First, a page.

To Nino’s House, Part 2

If anyone thinks that the best way to see the convoluted, fabulously eroded landscapes of Cappadocia is from the air, you’d be spot on. If you also realize that the best times to photograph it are either early morning or late afternoon, when the sun is low and its shadows add a lot of depth to the land, right again. Midday is much less spectacular as it tends to flatten everything out with vertical shadows.

Fortunately, there’s a whole industry built around these assumptions and around meeting the needs of landscape photographers. Aside from drones, there are literally scores of hot air balloons waiting to serve. Now I, too, can say that this works beautifully, and is also a thrill worth every cent.

I was picked up from my hotel at 03:50 in the morning (or should I say in the night), along with a few other enthusiasts. The minivan drove us to the office of “our” balloon company nearby, where we paid our US$100 or 90 Euros and had a light breakfast of fruit, cake and coffee or tea. Then off outside the town, where all the local balloons were filling up with blasts of gas jet-flamed hot air, rising off the ground. We were sixteen to a basket plus the pilot, who has been doing this for six years. Another important statistic: over the last ten years, seeing about 850,000 people take such trips, there have been only five fatalities. Sounds good.

The pilot demonstrated the landing position, a squat while gripping the handholds in front of one, in case we would need it. Then we were gently off into the sky, slowly lightening but still yet to see the sunrise. The only noise was the occasional further gas flame keeping the air in the massive balloon hot and thus still rising.

This ballooning can be done all year round, even in snow-swept, -20 C winters, if the wind isn’t too strong; you just dress accordingly. You have virtually no control over where the light normal winds will take you. You do have much more control over vertical position, though, thanks to the addition or withholding of hot air.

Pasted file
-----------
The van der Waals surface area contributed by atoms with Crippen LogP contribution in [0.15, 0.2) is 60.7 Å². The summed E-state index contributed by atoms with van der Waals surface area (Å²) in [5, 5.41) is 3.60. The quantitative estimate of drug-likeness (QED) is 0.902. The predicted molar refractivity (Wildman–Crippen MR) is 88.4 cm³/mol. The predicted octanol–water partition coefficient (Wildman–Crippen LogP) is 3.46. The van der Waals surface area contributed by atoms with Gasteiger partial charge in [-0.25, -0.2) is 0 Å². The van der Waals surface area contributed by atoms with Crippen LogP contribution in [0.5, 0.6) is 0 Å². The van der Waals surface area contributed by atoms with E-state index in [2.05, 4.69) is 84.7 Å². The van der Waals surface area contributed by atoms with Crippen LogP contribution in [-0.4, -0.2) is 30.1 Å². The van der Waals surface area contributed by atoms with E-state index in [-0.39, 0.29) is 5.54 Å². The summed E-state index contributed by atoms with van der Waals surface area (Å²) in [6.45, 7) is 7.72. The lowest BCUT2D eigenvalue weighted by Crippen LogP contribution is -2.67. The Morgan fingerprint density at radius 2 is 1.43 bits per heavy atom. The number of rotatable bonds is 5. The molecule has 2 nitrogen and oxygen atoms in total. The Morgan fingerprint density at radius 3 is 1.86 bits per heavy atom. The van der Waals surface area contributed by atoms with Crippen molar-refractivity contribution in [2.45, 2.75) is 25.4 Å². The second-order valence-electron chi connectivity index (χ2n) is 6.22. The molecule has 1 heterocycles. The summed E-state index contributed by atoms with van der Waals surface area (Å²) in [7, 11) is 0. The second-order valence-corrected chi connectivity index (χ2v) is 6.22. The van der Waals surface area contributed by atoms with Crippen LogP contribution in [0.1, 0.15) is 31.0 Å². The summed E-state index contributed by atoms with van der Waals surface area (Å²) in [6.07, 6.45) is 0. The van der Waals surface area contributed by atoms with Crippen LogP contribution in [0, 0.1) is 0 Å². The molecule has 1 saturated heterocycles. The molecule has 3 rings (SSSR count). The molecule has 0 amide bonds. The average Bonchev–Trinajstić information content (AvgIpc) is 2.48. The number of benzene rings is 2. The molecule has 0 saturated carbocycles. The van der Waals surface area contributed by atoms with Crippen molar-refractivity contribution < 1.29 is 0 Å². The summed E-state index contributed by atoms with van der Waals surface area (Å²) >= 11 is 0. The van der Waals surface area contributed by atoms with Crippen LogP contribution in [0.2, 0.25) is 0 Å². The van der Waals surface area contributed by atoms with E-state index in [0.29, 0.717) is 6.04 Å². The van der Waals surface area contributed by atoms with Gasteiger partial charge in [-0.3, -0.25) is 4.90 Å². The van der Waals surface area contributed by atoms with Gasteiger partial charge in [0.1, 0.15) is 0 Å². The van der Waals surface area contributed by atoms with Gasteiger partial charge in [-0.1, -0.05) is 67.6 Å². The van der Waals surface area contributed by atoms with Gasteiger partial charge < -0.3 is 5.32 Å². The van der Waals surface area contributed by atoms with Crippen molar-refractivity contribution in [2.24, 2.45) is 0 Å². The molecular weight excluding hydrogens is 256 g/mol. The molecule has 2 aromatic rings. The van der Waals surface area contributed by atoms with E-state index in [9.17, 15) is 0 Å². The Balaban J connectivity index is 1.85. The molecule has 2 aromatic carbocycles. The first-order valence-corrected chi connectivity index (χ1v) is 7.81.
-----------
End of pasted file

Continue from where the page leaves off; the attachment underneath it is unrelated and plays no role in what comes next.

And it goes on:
Pre-sunrise, the landscape underneath us remained a bit undefined, but as soon as the sun rose, it came alive with those magnificent long shadows. Here, Cappadocia’s rich mix of ancient caves, stone “fairy towers”, fields of grapes, apricots and wheat, and modern communities appeared, spread out below us. All around were many, many other balloons, but the space was huge enough that there was no crowding or risk of collisions; the pilots are much too clever for such things. They did occasionally rotate us on our vertical axis, allowing everyone to see from all sides. We were, of course, stunned by the beauty as we rose, sank and drifted through it.

How could I ever have done such a thing shooting with film? Maybe some purists do, but I came away with nearly 200 digital photos in the 70 minutes we were airborne, glad to be free just to take one shot after another. The gas bottles allow for a flight of more than two hours, but running out would have serious consequences (a plunge and crash), so no one takes chances with timing. Our pilot was skilled enough to land our basket right on the Land Rover-pulled trailer for it, aided by two men hauling with ropes from the ground, and we were back on land. Then they unfolded a table, poured champagne or orange juice, and we all toasted our experience. Driven back to the hotel for 7 am, there was nothing left to do but gush over it all to anyone who would listen. My wife, now that I had returned safely, also gave it a go two mornings later, with a similar reaction. Cappadocia and ballooning were really made for each other.

Tony Hanmer has lived in Georgia since 1999, in Svaneti since 2007, and been a weekly writer for GT since early 2011. He runs the “Svaneti Renaissance” Facebook group, now with nearly 1500 members, at

He and his wife also run their own guest house in Etseri:

Tony Hanmer

06 July 2017 19:11